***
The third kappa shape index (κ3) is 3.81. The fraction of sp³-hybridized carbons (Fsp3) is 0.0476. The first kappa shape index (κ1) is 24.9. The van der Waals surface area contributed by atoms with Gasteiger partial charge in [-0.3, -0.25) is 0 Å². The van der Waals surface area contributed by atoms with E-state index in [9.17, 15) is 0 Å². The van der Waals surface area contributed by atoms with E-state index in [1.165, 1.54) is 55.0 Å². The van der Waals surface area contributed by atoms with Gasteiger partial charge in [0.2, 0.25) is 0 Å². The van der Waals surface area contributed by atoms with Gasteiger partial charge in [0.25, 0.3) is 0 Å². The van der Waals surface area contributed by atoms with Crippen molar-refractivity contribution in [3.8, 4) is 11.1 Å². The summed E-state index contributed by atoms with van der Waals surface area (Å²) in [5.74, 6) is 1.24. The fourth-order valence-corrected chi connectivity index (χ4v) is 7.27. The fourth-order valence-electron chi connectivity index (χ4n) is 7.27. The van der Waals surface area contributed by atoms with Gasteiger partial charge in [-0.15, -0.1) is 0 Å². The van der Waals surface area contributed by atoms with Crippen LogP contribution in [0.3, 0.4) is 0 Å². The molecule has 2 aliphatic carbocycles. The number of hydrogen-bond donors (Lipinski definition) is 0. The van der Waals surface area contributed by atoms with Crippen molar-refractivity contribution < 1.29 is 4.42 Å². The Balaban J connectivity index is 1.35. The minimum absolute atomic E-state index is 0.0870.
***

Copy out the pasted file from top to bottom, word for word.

The third kappa shape index (κ3) is 3.81. The fraction of sp³-hybridized carbons (Fsp3) is 0.0476. The first kappa shape index (κ1) is 24.9. The van der Waals surface area contributed by atoms with Gasteiger partial charge in [-0.3, -0.25) is 0 Å². The van der Waals surface area contributed by atoms with E-state index in [9.17, 15) is 0 Å². The van der Waals surface area contributed by atoms with E-state index in [1.165, 1.54) is 55.0 Å². The van der Waals surface area contributed by atoms with Gasteiger partial charge in [0.2, 0.25) is 0 Å². The van der Waals surface area contributed by atoms with Gasteiger partial charge in [0.25, 0.3) is 0 Å². The van der Waals surface area contributed by atoms with Crippen molar-refractivity contribution in [3.8, 4) is 11.1 Å². The summed E-state index contributed by atoms with van der Waals surface area (Å²) in [5.74, 6) is 1.24. The fourth-order valence-corrected chi connectivity index (χ4v) is 7.27. The fourth-order valence-electron chi connectivity index (χ4n) is 7.27. The van der Waals surface area contributed by atoms with Gasteiger partial charge in [-0.15, -0.1) is 0 Å². The van der Waals surface area contributed by atoms with Crippen LogP contribution in [0.3, 0.4) is 0 Å². The molecule has 2 aliphatic carbocycles. The number of hydrogen-bond donors (Lipinski definition) is 0. The van der Waals surface area contributed by atoms with Crippen molar-refractivity contribution < 1.29 is 4.42 Å². The Balaban J connectivity index is 1.35. The minimum absolute atomic E-state index is 0.0870.